Why solar energy stocks fell on Friday

What happened

Shares of solar power stocks fell like a rock on Friday after Sen. Joe Manchin of West Virginia said he would not support additional climate change spending.

Shares of First Solar (FSLR -8.12%) fell 14.2% at the start of the session, sunrun (CLASSES -6.36%) fell 14.1%, Sun Power (SPWR -3.38%) fell 11.8%, and Enphase Energy (ENPH -1.02%) fell 11.1%.

So what

News broke overnight that negotiations between Senate Democrats had broken down and that Manchin would not support additional taxes or climate change-related spending in a new bill. Ironically, the text of the bill and full details had not been released, but the industry seemed to think it was likely that solar tax credits could be extended, and even a made in America provision had been supported by First Solar.

Manchin’s biggest worry was that increased spending on climate change initiatives would lead to even more inflation at a time when inflation is spiraling out of control. Earlier this week, June’s consumer price index was reported to have risen 9.1% from a year ago, and the Federal Reserve is rapidly raising rates in an attempt to lower the rate. ‘inflation.

Solar stocks often move when subsidies of any kind are proposed or passed, but the reality is that subsidies haven’t had a big impact on solar stocks over the long term. Driving their growth has been lower solar equipment costs and improved efficiency. This will not change without subsidies.

Now what

The market reaction was quick this morning, but in the long term, I don’t think the change in potential policies from Washington DC will change the momentum of the industry.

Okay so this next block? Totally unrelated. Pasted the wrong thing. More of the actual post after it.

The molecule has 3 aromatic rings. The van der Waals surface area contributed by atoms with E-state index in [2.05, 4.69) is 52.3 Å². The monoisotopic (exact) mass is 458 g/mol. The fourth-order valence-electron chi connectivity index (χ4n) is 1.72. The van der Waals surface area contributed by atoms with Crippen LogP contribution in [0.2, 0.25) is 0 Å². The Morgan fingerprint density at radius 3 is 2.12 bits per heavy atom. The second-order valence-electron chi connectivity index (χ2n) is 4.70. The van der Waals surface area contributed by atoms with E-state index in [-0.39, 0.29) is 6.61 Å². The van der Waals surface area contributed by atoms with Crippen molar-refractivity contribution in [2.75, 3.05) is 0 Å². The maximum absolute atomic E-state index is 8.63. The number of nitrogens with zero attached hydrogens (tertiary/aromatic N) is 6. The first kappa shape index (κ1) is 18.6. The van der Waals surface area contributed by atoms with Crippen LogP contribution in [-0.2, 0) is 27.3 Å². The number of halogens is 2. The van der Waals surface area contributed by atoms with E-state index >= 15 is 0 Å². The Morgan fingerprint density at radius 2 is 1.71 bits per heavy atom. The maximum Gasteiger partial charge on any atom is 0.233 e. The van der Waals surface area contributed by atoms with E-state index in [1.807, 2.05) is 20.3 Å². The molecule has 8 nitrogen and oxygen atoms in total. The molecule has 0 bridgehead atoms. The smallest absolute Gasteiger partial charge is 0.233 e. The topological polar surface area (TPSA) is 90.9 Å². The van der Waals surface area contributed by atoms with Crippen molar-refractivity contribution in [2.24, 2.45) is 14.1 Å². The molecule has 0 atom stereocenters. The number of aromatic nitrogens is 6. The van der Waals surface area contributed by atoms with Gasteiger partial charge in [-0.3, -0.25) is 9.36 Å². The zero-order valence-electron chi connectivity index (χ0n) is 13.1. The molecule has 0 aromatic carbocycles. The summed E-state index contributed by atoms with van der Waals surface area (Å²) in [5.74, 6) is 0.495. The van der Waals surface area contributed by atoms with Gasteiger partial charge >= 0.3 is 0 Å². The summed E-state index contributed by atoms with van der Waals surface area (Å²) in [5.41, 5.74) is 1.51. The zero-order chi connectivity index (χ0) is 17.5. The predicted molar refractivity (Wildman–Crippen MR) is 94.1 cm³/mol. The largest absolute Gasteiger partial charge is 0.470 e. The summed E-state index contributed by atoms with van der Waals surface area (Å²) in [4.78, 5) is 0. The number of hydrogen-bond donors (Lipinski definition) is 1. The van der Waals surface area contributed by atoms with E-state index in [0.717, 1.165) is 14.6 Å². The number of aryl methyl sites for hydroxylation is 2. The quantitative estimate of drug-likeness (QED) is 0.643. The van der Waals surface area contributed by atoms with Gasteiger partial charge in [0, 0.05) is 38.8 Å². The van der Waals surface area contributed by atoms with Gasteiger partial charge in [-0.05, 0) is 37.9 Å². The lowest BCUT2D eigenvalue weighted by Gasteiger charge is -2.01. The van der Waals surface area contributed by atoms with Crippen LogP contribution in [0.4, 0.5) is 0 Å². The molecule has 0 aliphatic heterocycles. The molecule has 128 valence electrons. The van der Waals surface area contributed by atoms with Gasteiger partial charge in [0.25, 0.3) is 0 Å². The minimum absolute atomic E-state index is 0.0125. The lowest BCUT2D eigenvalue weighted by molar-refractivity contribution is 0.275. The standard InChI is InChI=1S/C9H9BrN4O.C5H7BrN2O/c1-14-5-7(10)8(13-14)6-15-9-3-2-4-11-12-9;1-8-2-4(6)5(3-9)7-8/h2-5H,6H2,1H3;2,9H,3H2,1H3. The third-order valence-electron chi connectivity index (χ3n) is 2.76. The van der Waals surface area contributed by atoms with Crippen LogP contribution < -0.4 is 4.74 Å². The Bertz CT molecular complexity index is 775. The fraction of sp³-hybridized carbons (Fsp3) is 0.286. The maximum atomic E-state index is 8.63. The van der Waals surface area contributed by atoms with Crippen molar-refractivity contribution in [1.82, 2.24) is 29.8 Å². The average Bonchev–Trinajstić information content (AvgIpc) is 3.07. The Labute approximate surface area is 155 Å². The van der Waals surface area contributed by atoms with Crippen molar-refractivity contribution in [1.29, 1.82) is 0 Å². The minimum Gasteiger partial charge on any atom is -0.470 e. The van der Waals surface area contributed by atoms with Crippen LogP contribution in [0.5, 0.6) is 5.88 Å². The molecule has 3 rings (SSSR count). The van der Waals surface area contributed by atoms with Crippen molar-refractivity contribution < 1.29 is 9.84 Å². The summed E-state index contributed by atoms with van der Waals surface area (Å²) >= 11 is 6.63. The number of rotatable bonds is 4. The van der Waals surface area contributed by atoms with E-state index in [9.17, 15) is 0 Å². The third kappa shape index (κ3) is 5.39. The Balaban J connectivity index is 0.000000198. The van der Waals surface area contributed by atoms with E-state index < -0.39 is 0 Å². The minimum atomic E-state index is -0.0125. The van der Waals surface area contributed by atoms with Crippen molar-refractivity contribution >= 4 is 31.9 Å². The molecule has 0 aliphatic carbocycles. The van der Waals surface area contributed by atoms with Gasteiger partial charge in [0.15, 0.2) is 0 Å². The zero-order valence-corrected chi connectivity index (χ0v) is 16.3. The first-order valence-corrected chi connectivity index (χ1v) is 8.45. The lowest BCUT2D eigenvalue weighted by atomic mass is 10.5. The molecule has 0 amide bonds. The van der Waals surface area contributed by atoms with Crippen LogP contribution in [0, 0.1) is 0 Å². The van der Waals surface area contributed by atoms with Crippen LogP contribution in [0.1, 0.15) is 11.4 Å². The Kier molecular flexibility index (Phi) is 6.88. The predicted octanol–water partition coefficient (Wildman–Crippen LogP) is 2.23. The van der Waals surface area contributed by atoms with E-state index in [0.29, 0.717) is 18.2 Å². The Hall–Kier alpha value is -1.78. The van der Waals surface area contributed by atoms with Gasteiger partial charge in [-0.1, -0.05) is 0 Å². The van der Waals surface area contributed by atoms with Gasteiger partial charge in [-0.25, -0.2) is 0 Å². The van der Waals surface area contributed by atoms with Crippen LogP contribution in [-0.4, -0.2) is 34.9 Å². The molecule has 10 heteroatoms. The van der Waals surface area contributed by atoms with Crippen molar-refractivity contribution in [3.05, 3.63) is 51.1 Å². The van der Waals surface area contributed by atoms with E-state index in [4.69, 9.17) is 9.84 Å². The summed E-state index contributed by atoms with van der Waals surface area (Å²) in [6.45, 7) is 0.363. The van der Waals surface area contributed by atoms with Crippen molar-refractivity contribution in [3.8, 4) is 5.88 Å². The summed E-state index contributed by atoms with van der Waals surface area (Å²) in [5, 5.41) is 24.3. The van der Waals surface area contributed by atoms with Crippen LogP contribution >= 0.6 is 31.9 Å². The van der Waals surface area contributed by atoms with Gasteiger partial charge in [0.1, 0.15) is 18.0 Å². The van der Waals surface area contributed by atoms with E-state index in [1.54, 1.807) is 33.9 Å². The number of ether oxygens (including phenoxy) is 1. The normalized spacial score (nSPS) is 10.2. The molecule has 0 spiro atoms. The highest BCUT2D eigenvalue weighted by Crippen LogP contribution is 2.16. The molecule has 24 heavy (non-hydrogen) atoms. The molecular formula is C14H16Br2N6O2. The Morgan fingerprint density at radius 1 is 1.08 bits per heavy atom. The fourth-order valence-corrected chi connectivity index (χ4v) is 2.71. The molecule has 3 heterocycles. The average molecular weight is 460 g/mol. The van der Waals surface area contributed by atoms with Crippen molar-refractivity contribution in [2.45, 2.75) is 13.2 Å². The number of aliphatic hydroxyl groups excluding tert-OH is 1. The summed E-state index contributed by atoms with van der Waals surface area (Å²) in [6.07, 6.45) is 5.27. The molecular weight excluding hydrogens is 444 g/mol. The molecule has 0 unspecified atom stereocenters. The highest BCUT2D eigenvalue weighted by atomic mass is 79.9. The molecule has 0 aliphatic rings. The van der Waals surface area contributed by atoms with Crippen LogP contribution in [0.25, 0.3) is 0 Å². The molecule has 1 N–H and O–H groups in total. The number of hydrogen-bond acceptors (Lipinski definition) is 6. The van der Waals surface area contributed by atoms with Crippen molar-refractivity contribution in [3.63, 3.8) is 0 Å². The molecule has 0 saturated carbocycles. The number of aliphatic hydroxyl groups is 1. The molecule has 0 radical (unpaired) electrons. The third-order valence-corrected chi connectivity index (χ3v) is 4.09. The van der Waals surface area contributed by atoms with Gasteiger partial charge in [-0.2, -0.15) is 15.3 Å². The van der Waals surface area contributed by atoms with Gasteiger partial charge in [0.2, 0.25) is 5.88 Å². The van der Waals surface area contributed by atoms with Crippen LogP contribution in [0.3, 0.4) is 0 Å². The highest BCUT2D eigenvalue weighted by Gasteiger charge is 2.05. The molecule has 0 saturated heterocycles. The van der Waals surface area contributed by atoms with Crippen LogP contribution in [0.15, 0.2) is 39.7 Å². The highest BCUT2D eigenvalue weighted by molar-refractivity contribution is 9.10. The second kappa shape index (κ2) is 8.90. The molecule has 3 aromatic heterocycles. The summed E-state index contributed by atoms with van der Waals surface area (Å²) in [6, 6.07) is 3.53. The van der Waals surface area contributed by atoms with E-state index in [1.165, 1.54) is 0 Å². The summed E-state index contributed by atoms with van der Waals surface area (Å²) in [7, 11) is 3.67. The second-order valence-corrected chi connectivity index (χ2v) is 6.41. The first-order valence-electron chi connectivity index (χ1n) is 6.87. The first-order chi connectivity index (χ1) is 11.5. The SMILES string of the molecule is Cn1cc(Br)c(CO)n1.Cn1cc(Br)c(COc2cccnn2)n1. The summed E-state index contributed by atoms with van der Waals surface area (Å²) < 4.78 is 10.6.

Perhaps better news came from the bond markets where 10-year US government bond yields fell 4 basis points to 2.92%. Solar installations are often financed with debt, and even a small increase in interest rates can actually increase the cost of electricity from a solar plant. So a rate cut would be good news, especially after the rapid rise in interest rates over the past three months.

In the long term, I don’t think today’s decision is a big deal for the solar industry. Grants have come and gone over the past decade and the industry continues to grow.

In the same vein, solar installers have had to deal with increasing inflationary pressures, which makes it difficult to install projects profitably. In a residential solar project, the cost of the solar panel is only about 10% of the overall cost, so the increased cost of metal, labor and other inputs may have more impact. impact than any increase in panel costs.

A quick reaction is understandable for the market, but in the long run, it’s noise for solar stocks. The future is still bright, especially for industry leaders.